By David Bearinger
Elizabeth (Lizzie) Morris was born in 1872 on the same farm in Bath County, Virginia where her mother, Ann Crawford Lindsay Morris (b. 1832), had been enslaved.
Lizzie was twenty-seven when she married Charles Bolden, a carriage driver from Charlottesville. They had a daughter, Alice. Family members say she loved gardening but hated to cook. That she was a devoted member of her church, Mt. Pisgah Baptist. And that she lived in the Warm Springs community of Bath County all her life.
We don’t know if it was her mother or her half-sisters who taught her to sew, but we do know that by 1890 she was earning a living making fashionable clothing for affluent, paying clients, as well as members of her own family and community.
Fast-forward to the fall of 2013, to a chance meeting between Perlista Henry, Lizzie’s great-granddaughter, and Kathleen Curtis Wilson, one of the world’s leading scholars of Appalachian fabric and textile art.
Wilson has twice been awarded VFH research fellowships, one of which resulted in the book Textile Art from Southern Appalachia: The Quiet Work of Women (2001). She also organized and curated a traveling exhibit on woven coverlets from Southwest Virginia, supported by a VFH grant.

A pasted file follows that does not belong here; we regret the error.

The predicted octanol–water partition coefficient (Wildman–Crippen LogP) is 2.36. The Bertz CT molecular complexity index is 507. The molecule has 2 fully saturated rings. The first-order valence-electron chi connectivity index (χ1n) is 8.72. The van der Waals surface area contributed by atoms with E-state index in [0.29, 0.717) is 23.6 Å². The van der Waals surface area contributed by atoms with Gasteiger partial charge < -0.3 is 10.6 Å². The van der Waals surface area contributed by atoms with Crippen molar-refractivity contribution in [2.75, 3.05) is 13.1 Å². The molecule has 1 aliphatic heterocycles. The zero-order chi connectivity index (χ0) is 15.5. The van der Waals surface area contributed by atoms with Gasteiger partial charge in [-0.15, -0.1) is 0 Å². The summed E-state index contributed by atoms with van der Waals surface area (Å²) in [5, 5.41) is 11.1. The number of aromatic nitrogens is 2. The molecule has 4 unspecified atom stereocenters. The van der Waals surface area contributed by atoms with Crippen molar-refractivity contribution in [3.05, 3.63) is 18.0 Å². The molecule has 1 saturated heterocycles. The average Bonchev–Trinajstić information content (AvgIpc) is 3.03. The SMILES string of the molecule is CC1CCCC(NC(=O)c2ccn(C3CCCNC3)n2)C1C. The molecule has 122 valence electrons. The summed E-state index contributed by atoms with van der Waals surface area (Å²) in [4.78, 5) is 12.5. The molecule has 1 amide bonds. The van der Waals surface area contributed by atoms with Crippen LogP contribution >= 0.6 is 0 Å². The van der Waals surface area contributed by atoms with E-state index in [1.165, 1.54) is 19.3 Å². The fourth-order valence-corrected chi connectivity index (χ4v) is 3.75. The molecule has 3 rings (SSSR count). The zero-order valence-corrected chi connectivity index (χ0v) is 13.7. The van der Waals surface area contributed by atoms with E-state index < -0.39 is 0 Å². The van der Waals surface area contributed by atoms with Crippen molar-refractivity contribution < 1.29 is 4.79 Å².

Her most recent book, Irish People: Irish Linen was published in 2011. In between, she also served as crafts editor of the Encyclopedia of Appalachia, published in 2006.
After more than two decades spent traveling through Virginia’s Appalachian Mountains, being steeped in the history and family stories of mountain communities and researching the distinctive textile traditions of the region, Wilson instantly recognized the significance of what Henry showed her in that first meeting.
Some of Lizzie’s handwork has survived.
Not just one, but four pieces remain, including two quilts, remarkably intact, made of remnants of other garments stitched together with care and consummate skill. They were passed down the line, from mother to daughter, along with memories of her career as an African American Appalachian dressmaker.
Each fragment has a story to tell. Through these quilts, the life of Lizzie Morris Bolden is preserved and revealed in the work of her hands.
Each fragment has a story to tell. Through these quilts, the life of Lizzie Morris Bolden is preserved and revealed in the work of her hands. It’s a rare opportunity to see the quiet work of women through a new lens. As Wilson later wrote, within the world of scholarship, “the existence of 19th century textiles with a reliable African American provenance is extremely rare. Extant textiles made by a daughter of an enslaved woman in Appalachia are unheard of.”
We can be sure that other, similar works of African American textile art exist within families, but all fabrics disintegrate over time, sometimes very rapidly without proper care, and the chances of such priceless remnants of the past emerging into public view grow slimmer with each passing year.
Fast forward again, to a cold day in late March, 2014. Wilson and Henry are in Waynesboro, Virginia, in the studio with Pat Jarrett, photographing the quilts.
Madelyn Shaw has flown in from Rhode Island to join them for this day. Shaw is a museum consultant, a former Curator of Costume & Textiles at the Rhode Island School of Design, and one of the most experienced textile experts in the United States.